Panoramic Photography with Anamorphic Lens – A Review of Sirui 50mm T/2.9 Saturn

What up! So I've been experimenting with panoramic photography with anamorphic lens, in the past 12 months capturing stunning panoramic street shots in Tokyo, New York, and bunch of portraits, that I really like. Now, I'm excited to share my experiences with this new, compact, and lightweight lens from Sirui's Saturn series!


Hi there, It’s Magic here! A destination wedding photographer and Sony Europe Ambassador. Today we’re talking about panoramic photography with anamorphic lens. Over the years, I’ve explored various photography techniques, and one area that has particularly captivated me was using anamorphic lenses. In this blog post, I’ll share my experience with the new Sirui Anamorphic 50mm T/2.9 lens, a compact addition to my gear that’s perfect for panoramic shots.

Why Anamorphic Lenses?

Anamorphic lenses offer a unique perspective in photography, allowing for stunning panoramic shots that stand out. These lenses are known for their ability to compress image, providing a distinctive look that you can’t achieve with standard lenses. It’s not just about getting wider shots; it’s about adding a cinematic quality to your photos. Most interesting aspects of that look are oval bokeh, distortion and horizontal flare.

First Impressions of the Sirui Anamorphic 50mm T/2.9 Lens:

Upon unboxing the Sirui Anamorphic 50mm T/2.9 lens, the first thing that struck me was its size and weight. It’s noticeably smaller and lighter than its predecessors – the Venus lens. This makes it much more travel-friendly, especially for someone like me who prefers to pack light. The lens boasts a sleek design with a carbon fiber front barrel. Although not a focus ring, it adds to the aesthetic appeal. The focusing and aperture rings are geared towards videography but work smoothly for photography as well. Compared to my GM lenses, it’s quite compact, making it a practical choice for a full-frame anamorphic lens.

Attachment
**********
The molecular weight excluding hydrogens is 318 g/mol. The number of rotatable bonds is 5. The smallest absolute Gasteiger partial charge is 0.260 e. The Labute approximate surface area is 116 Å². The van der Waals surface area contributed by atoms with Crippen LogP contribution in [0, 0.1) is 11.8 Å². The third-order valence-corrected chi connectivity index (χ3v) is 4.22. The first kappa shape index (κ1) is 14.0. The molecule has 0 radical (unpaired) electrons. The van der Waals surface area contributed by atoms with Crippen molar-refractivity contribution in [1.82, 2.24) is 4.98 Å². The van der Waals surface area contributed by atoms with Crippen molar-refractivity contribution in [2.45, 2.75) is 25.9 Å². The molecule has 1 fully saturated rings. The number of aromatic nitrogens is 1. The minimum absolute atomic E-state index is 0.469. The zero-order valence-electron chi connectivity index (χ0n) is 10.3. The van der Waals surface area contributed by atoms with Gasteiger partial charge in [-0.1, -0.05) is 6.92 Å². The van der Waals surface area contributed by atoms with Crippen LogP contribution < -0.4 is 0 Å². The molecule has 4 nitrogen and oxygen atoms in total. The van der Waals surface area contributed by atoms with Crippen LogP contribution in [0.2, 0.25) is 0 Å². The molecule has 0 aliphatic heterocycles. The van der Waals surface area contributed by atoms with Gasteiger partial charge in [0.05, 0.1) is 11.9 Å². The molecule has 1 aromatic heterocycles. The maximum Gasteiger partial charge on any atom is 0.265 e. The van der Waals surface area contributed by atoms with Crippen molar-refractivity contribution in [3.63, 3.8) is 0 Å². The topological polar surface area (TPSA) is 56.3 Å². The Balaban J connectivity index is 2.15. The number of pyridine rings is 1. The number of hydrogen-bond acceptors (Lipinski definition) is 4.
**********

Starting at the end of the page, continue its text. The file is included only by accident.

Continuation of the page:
Real-World Performance:

Using the lens in Barcelona, I was impressed with the look of the image. The anamorphic flare, particularly with the neutral version I used, added a lot of character to the images. When choosing a lens you can go with either blue flare or neutral flare – the blue is more popular in anamorphic world, but I decided to go with neutral, so the flare take the colour from the light source. While the lens isn’t the sharpest in the corners and exhibits some chromatic aberration, it adds to its charm, contributing to a unique, characterful image quality.

Post-Processing Anamorphic Images:

Working with anamorphic images involves desqueezing them in post. Sadly there’s no way to have them desqueezed in photo camera like Sony A7RV I’ve been using. There’s desqueeze feature in many video cameras, but only in video mode, so other then maybe using a external recorded, you will not be able to see final image when shooting. I typically edit my photos first in Lightroom and then use Photoshop to desqueeze them by changing the height to 63.5%. The anticipation of seeing the final desqueezed image is always exciting and rewarding.

Conclusion and Final Thoughts:

Overall, the Sirui Anamorphic 50mm T/2.9 lens is in my opinion a fantastic tool for photographers looking to add a cinematic look to their work. Its compact size, intriguing flare capabilities, and decent sharpness make it a lens I can see myself regularly using, especially for weddings. Make sure to check the video and photo samples down below!

Image Samples

All photos edited with MAGICADABRA presets: